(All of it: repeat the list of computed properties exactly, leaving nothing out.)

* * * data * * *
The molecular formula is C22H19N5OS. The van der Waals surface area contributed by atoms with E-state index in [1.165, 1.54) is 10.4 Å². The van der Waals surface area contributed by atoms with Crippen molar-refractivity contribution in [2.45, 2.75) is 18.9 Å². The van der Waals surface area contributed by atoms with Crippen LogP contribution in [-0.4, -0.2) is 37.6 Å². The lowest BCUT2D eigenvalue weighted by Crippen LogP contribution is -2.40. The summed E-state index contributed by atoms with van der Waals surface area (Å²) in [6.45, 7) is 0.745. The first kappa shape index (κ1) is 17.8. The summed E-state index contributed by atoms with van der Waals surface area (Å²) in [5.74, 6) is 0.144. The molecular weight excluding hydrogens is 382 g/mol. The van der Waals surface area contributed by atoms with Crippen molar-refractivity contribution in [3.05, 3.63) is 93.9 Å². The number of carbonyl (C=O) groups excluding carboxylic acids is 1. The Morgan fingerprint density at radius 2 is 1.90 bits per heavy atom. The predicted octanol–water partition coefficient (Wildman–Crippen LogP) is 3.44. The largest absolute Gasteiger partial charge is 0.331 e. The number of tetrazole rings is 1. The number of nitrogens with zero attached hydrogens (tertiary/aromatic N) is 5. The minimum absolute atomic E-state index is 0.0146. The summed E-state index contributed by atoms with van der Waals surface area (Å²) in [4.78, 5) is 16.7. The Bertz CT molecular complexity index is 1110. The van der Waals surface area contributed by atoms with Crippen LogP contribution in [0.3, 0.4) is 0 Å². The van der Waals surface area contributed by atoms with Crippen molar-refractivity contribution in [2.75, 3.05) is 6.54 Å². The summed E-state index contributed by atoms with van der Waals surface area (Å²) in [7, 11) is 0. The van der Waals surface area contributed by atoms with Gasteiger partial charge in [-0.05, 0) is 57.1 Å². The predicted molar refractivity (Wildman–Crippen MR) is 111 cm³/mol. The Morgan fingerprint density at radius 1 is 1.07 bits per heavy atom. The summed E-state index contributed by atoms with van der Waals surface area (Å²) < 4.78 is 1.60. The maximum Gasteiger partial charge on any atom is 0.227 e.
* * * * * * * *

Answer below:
The molecular formula is C22H19N5OS. The van der Waals surface area contributed by atoms with E-state index in [1.165, 1.54) is 10.4 Å². The van der Waals surface area contributed by atoms with Crippen molar-refractivity contribution in [2.45, 2.75) is 18.9 Å². The van der Waals surface area contributed by atoms with Crippen LogP contribution in [-0.4, -0.2) is 37.6 Å². The lowest BCUT2D eigenvalue weighted by Crippen LogP contribution is -2.40. The summed E-state index contributed by atoms with van der Waals surface area (Å²) in [6.45, 7) is 0.745. The first kappa shape index (κ1) is 17.8. The summed E-state index contributed by atoms with van der Waals surface area (Å²) in [5.74, 6) is 0.144. The molecular weight excluding hydrogens is 382 g/mol. The van der Waals surface area contributed by atoms with Crippen molar-refractivity contribution in [3.05, 3.63) is 93.9 Å². The number of carbonyl (C=O) groups excluding carboxylic acids is 1. The Morgan fingerprint density at radius 2 is 1.90 bits per heavy atom. The predicted octanol–water partition coefficient (Wildman–Crippen LogP) is 3.44. The largest absolute Gasteiger partial charge is 0.331 e. The number of tetrazole rings is 1. The number of nitrogens with zero attached hydrogens (tertiary/aromatic N) is 5. The minimum absolute atomic E-state index is 0.0146. The summed E-state index contributed by atoms with van der Waals surface area (Å²) in [4.78, 5) is 16.7. The Bertz CT molecular complexity index is 1110. The van der Waals surface area contributed by atoms with Crippen LogP contribution in [0.3, 0.4) is 0 Å². The van der Waals surface area contributed by atoms with Crippen molar-refractivity contribution in [2.75, 3.05) is 6.54 Å². The summed E-state index contributed by atoms with van der Waals surface area (Å²) in [7, 11) is 0. The van der Waals surface area contributed by atoms with Gasteiger partial charge in [-0.05, 0) is 57.1 Å². The predicted molar refractivity (Wildman–Crippen MR) is 111 cm³/mol. The Morgan fingerprint density at radius 1 is 1.07 bits per heavy atom. The summed E-state index contributed by atoms with van der Waals surface area (Å²) < 4.78 is 1.60. The maximum Gasteiger partial charge on any atom is 0.227 e.